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Chapter Twenty-Four

Imagining an activist movement

for the conscious evolution

of social systems

What would a conscious evolutionary activist movement look like? I'll share my thoughts here, more as a stimulant to dialogue than as a prescription or prediction. From my current understanding and inclinations, I believe: A conscious evolutionary activist movement

would choose to play an active part in evolution, helping humanity (and itself) move consciously towards evolutionary fitness and

elegantly functional self-organized complexity. As I sense into this visionary definition, I see many interesting components and corollaries. I want to explore them here by imagining what those of us who are attracted to this vision might do with them. Let's assume for a moment that Reflections on Evolutionary Activism

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we have such a movement, and look at what we are doing in it and with it….

First of all, I see us studying and being guided by evo- lutionary dynamics—the process dynamics of nature. This is not a sideline. It is as essential to us as studying the medical literature is to a good doctor or studying the Bible is to an evangelical Christian. We are reading evolutionary literature to find out and share all we can about all the evo- lutionary dynamics that have been going on for almost 14

billion years—noticing how those dynamics themselves evolve as they go.

What evolutionary dynamics can be used to transform social systems? We are not only all students of this ques- tion, but we collectively support and participate in real re- search into this new field of investigation (for example, by participating in the evolutionary spirituality wiki16) . For any and all evolutionary dynamics, we discuss how it ap- plies to our circumstances, and how we might carry it into its own next evolutionary step. As conscious evolutionaries, we are aware that evolution itself is evolving its dynamics through our learning and action, and we engage in that work as an active duty, an exercise in conscious evolution. Near the top of our list, I see us trying to understand how to most creatively use differences and disturbances—

including the major crises of our time—as evolutionary doorways—and also how to align diverse self-interests with 16 evolutionaryspirituality.wikia.com/wiki

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Reflections on Evolutionary Activism

the wellbeing of the whole. (My investigations so far have led me to believe those two evolutionary principles contain most of the guidance we need. Heaven knows, we already have tons of opportunities to experiment in these areas alone!) Although grounded in science, our explorations are not a merely rational exercise. For many of us, intuition, imagi- nation, aesthetics, and physical involvement play vital roles in our learning and discovery processes. Furthermore, most of us evolutionary activists find the science valuable only to the extent it excites and inspires us, giving us clarity and a sense that we're not just pushing an agenda or following a formula, but participating as knowledgable apprentices with nature in a profoundly important undertaking it has been working on since the beginning of time. We become parts of what Ursula Goodenough calls "the sacred depths of nature". This is not primarily a rational task, although rea- son and facts are among our most valued sources of under- standing.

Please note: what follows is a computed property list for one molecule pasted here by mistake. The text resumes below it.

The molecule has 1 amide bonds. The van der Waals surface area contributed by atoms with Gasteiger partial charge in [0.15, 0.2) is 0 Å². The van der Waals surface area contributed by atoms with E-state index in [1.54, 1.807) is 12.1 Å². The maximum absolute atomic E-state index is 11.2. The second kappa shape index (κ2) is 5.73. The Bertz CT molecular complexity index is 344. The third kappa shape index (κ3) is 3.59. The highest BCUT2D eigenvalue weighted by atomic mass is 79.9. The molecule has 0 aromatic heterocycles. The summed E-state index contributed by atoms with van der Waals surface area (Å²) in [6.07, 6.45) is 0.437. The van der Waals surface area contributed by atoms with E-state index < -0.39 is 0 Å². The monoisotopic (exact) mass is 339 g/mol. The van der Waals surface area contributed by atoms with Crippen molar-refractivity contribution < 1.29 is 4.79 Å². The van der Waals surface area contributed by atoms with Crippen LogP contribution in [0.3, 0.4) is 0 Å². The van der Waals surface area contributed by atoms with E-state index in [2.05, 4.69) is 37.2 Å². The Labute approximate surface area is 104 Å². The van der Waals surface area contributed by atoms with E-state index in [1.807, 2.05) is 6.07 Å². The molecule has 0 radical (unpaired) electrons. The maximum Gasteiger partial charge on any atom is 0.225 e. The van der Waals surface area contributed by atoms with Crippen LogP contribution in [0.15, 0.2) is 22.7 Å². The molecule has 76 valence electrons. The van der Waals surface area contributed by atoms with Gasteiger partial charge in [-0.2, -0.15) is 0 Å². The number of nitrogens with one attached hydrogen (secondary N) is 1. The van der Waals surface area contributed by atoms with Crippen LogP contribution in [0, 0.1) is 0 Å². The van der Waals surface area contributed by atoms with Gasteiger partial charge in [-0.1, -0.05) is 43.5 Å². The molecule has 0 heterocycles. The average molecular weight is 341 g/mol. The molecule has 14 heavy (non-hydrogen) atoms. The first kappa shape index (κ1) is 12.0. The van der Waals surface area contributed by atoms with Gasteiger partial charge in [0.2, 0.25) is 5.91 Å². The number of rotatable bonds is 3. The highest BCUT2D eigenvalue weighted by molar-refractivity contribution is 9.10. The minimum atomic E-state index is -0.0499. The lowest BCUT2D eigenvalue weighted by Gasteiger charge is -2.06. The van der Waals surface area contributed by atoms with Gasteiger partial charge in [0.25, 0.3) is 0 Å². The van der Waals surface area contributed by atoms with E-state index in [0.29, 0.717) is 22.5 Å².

Even though we are activists, we are not only working on evolving what's outside of us. In fact, we have our own versions of the self-development and human potential activi- ties that are widespread in the "conscious evolution" sub- culture. Our versions embrace any and all practices from that subculture—particularly where each of us find personal value in such practices. In addition, we are especially atten- tive to the personal developmental challenges and opportu- nities that accompany our activism. This is part of our activism.

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We know that when we take action to change a system, the system tends to resist, to push back. That is natural. Systems need to have that habit in order to remain coherent, to hold their form and identity—in short,

in order to survive. But they also need to

In close

be flexible, which is where we come in.

affinity

As evolutionary activists, we know that

groups we

we have to work WITH the push-back we

get from the systems we are trying to

act together

change. We see such push-back as a

and support

sign both of something that needs to

our own

change and as a source of life energy and

guidance as we catalyze the needed

evolution

changes.

We also know that social systems aren't the only sys- tems that push back. Just as we bump up against resistances in the world, so we bump up against them in and among ourselves. So in our movement activities, we constantly test ourselves and discover ways we need to—and can—learn, expand and shift. Most of us are involved in intimate, often local support groups, fellowships and networks that support us AS ACTIVISTS in working on our own evolution—and on our ability to function well together—as well as on the evo- lution of society's systems and cultures. In spiritual terms, we arrange things so that our activism is actually a spiri- tual practice, just as Service or Love are spiritual paths in many existing religions, or like Truth was for Gandhi or Love for Martin Luther King, Jr.